Customers already are demanding that brands treat them as individuals. As customer response rates continue to fall across channels, forward-leaning marketers will corral and harness all possible data to optimize their mix of channels, content and campaigns around the customer. Data-driven marketers no longer will be limited to traditional direct silos, but will be dependent on a blend of data across the entire marketing process to develop a more realistic view of customer relationships and purchase cycles. The following diagram shows how data will be at the core of every step of a customer-centric marketing process.
A data-driven marketing process should consist of the following phases:
• Capture: With ubiquitous digital interaction, virtually every engagement between customer and brand can be tracked. Exposing this complete behavioral trail illuminates former blind spots along the path to purchase, which may look more like a flight plan than a step-by-step funnel. Marketers will ensure that all campaigns, content and collateral are designed so that interaction always can be traced back to the customer.
• Linkage: Linkage references the creation of integrated customer profiles. The growth of data poses a conundrum; it enables combinations never before possible, but it also makes the process of bringing it together much more complex, or at least laborious and taxing to antiquated technology stacks. To create a true 360-degree view, data-driven marketers will learn to link the streams of data from all sources, such as Customer Relationship Management systems, customer databases, point-of-sale systems, call centers, customer response, social media networks and other online data aggregators.
• Analysis: Big Data creates a boundless landscape for exploration and discovery. Capitalizing on this will transform data-driven marketers from being Recency, Frequency, Monetary (RFM) style practitioners to full-blown data scientists. The work in their laboratories will produce new insights, illuminating the interplay of content, channel, campaign and customer interaction with purchase decisions and timing.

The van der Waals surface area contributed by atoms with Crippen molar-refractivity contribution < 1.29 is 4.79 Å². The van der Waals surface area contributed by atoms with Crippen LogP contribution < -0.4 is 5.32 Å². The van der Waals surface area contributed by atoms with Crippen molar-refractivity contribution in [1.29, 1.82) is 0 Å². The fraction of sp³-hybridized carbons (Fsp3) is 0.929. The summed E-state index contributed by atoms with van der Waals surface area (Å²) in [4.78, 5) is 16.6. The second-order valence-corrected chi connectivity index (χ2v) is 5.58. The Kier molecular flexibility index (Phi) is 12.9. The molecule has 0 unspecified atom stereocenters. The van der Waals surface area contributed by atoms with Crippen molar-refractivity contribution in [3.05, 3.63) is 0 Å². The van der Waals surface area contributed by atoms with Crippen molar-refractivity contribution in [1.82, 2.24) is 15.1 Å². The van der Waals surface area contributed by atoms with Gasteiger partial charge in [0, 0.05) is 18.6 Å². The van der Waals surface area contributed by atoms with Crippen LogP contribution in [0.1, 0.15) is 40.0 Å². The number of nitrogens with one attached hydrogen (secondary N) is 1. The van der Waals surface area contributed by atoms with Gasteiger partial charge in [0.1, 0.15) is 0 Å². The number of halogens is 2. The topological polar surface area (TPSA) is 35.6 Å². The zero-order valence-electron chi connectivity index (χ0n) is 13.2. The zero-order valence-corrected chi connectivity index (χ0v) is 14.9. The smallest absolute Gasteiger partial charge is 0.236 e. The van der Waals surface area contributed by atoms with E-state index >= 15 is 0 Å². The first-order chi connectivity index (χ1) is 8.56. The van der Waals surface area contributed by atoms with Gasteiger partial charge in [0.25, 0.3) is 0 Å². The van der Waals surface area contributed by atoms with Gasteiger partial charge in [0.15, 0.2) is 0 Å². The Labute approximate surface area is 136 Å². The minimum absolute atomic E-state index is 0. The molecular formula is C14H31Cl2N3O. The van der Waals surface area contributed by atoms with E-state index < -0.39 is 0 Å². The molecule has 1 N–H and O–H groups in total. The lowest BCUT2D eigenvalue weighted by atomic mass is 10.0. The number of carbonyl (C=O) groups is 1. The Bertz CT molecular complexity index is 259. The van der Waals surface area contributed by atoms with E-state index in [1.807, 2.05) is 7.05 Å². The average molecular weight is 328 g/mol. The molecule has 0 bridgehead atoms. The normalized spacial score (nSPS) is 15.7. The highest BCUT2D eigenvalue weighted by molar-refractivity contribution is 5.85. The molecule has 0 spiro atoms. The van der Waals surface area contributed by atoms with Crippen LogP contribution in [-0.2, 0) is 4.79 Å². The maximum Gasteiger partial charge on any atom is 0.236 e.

• Planning: Crafting narratives with customers, unlike cascaded blast campaigns, requires the ability to create narrow audiences anchored on points of common interests and behaviors. The growth of data enriches the customer view, covering everything from search terms, Facebook likes and pages clicked to coupons redeemed and items purchased and any other customer interaction that can be tracked and stored. Marketers will tap into these micro-attributes to create highly targeted audiences and segments so they can converse with greater relevance.
• Execution: Big Data is going to upset the media apple cart. Traditional approaches depend on audience estimation for channel and property selection in the hopes of hitting a target. Big Data optimizes marketing spend, as specific customers can be targeted and engaged regardless of where they are seen across channels. As addressable inventory becomes more accessible, marketing budgets will follow.
• Measurement: The adage “If you can’t measure it, you can’t manage it” has been aptly applied to marketing for years. The correlation between impression or touch and purchase is not always clear. The growth of data helps address this by putting more pins on the map that facilitate connecting specific campaigns and identifiable touches to an individual customer. Data-driven marketers will use these pins to create a measurement framework that helps marketers build a connection between spend and revenue creation.
The practice of using data in marketing to improve targeting, drive relevancy and personalize messages is not new. However, as marketers evolve away from a one-way broadcast model to more customer-centric strategies, the real challenge ahead will be figuring out how to manage all the data captured at every customer touch-point so that it can be easily leveraged to optimize marketing interactions across all channels. If effectively managed through a combination of innovative cross-channel marketing technology and integrated processes, Big Data will be the catalyst toward true cross-channel optimization.
For more information on how you can manage Big Data for cross-channel optimization, download the Experian Marketing Services 2013 Big Data planning guide for marketers
Learn more about the author, Marcus Tewksbury